Resources to Talk to Your Provider about Breastfeeding and HIV

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Talking to your provider about infant-feeding options when you're living with HIV can be a nerve-wracking conversation. Below is a series of talking points and questions that you can use to start this discussion. Opening this conversation early in your pregnancy gives you more time to work through your options. Please note, this resource is primarily meant for those living in the US. To join the HIV and Infant Feeding Listserv, please email Olivia Ford

How do I bring this up to my medical provider?

I would like to learn more about breast/chestfeeding and HIV.

I feel alone. Do you know of any personal stories from people who have breastfed their children while living with HIV?

Do you know of any providers in the United States who support a parent's decision to breast/chestfeed while living with HIV?

Are there any additional resources for me or my medical provider?

How do I bring this up to my medical provider?

Recognizing that this conversation often starts with your reproductive healthcare provider rather than an HIV specialist, your provider may not be aware of the most recent data and guidance around HIV and breast/chestfeeding. Below are talking points to help guide your conversation.

  • I am interested in exploring my choices around infant feeding. If I choose to breast/chestfeed, will you support my decision?
    • (If yes) - Are the other providers/staff in your practice aligned with your support for my decision if I choose to breastfeed?
      • Are you connected to a pediatrician who would support my decision? A lactation consultant?
      • (If no) – How would these kinds of differences in approach be managed in your practice so that I still get the supportive, encouraging care that I need?
    • (If no) - Can you explain why?
    • Additional talking points with which to engage your provider:
      • Are you familiar with the Perinatal HIV Clinical Guidelines that recommend that individuals who have questions about breastfeeding or who desire to breastfeed should receive patient-centered, evidence-based counseling on infant feeding options?
      • Do you know if that if I maintain an undetectable viral load prior to, during, and after birth, research shows the risk of transmission is less than 1%?
      • There is also a National Perinatal HIV Hotline (1-888-448-8765) that is housed at University of California, San Francisco that you can call if you have any questions. I have more resources I can send you as well if you have questions.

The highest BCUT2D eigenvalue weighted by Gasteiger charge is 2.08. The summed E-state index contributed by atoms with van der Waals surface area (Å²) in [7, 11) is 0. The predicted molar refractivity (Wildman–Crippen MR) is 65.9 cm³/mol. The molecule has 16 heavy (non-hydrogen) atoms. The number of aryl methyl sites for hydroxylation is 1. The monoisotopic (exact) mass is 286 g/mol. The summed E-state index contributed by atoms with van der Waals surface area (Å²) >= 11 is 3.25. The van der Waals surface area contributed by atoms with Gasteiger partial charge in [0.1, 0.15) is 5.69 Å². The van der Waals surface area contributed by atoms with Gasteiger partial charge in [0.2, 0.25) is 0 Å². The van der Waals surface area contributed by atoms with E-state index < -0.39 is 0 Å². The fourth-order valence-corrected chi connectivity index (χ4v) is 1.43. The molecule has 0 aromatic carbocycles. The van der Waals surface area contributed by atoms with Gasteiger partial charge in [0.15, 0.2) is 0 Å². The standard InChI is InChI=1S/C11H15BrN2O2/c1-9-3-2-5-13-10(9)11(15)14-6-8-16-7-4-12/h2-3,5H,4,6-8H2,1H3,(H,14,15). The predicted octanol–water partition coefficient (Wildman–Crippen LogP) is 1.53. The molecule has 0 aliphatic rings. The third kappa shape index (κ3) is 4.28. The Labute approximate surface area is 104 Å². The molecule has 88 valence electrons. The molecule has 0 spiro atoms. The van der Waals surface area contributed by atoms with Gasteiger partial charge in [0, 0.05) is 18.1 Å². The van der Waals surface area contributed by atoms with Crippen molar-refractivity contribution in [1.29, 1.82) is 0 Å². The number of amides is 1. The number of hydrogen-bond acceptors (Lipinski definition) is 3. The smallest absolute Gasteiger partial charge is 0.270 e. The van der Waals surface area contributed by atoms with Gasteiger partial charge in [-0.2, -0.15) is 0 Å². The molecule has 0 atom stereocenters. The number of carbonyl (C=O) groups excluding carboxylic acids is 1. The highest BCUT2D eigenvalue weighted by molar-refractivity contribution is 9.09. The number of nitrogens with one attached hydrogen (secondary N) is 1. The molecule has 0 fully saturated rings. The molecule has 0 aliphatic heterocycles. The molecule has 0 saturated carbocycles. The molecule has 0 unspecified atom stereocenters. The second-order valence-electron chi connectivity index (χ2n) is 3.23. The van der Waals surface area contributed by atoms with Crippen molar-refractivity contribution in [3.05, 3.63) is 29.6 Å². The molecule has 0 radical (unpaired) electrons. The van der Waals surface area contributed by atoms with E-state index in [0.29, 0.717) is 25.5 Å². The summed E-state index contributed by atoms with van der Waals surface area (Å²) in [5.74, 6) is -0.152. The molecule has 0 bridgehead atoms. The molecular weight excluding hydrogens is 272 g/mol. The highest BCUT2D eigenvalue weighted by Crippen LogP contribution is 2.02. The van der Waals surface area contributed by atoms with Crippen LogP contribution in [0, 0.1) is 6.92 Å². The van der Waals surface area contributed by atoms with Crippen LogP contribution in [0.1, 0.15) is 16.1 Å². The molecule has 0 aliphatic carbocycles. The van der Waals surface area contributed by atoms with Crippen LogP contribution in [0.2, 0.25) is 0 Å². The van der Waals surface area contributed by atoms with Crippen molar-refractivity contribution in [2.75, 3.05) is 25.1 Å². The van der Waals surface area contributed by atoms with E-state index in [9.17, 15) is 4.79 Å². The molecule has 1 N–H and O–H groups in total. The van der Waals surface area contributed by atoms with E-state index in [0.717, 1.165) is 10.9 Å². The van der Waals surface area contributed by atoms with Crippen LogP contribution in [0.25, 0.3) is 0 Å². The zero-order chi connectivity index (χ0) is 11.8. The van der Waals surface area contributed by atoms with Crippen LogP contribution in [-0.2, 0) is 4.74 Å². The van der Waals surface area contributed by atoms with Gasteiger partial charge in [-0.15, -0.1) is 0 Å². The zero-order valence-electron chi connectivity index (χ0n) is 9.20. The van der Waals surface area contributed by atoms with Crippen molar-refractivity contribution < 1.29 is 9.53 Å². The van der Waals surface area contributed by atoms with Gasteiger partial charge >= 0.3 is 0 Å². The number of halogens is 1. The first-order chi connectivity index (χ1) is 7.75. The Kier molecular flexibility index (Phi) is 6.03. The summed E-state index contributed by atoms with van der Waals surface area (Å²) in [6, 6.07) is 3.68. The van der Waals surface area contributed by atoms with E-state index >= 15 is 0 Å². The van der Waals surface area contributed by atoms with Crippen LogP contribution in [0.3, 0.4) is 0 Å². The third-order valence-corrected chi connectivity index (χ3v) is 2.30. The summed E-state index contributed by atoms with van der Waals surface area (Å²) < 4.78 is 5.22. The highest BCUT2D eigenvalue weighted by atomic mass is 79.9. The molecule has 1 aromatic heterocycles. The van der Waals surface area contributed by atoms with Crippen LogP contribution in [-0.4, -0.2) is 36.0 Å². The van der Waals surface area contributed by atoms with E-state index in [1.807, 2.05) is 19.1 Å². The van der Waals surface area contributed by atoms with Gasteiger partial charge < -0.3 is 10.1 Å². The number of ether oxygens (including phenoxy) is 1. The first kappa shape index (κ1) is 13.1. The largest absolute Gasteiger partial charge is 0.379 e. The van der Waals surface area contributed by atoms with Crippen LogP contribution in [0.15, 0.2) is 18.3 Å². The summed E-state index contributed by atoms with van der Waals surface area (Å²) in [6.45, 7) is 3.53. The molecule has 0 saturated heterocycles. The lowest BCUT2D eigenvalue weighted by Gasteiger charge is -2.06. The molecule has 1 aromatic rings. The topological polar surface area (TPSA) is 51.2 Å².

• Given the information I've shared with you, are you open to continuing this conversation?
    • (If no) Do you have any referrals to someone who would support my decision?

I would like to learn more about breast/chestfeeding and HIV.

You can read our Can I Breastfeed While Living With HIV? An Overview of Infant Feeding Options fact sheet to learn more about breast/chestfeeding and HIV.

I feel alone. Do you know of any personal stories from people who have breastfed their children while living with HIV?

Please know that you are not alone! Women who have breastfed their children while living with HIV have lifted up their voices through The Well Project. Please see the resources below.

Do you know of any providers in the United States who support a parent's decision to breast/chestfeed while living with HIV?

The Well Project is committed to sharing information about providers who are supportive of parents' infant-feeding decisions.

Are there any additional resources for me or my medical provider?

Yes! Over the last several years, The Well Project has amassed a series of resources that can benefit you as well as your providers. We will continue to add to this collection!

 

"Get the Facts on Breast/Chestfeeding and HIV" Pamphlet: Get key facts about breast/chestfeeding and HIV at your fingertips! From snapshots of the latest research and current guidelines to a direct link for support in talking with providers about infant feeding, this pocket-sized folding pamphlet packs vital information into an attractive, readable format. The pamphlet is a helpful resource to share at conferences and community events, in clinic waiting rooms – anywhere women and other potential parents living with HIV are served.

BEEEBAH "Get The Facts" Pamphlet

Click the image above to save as a jpeg or share online; or download a printable pdf of this resource

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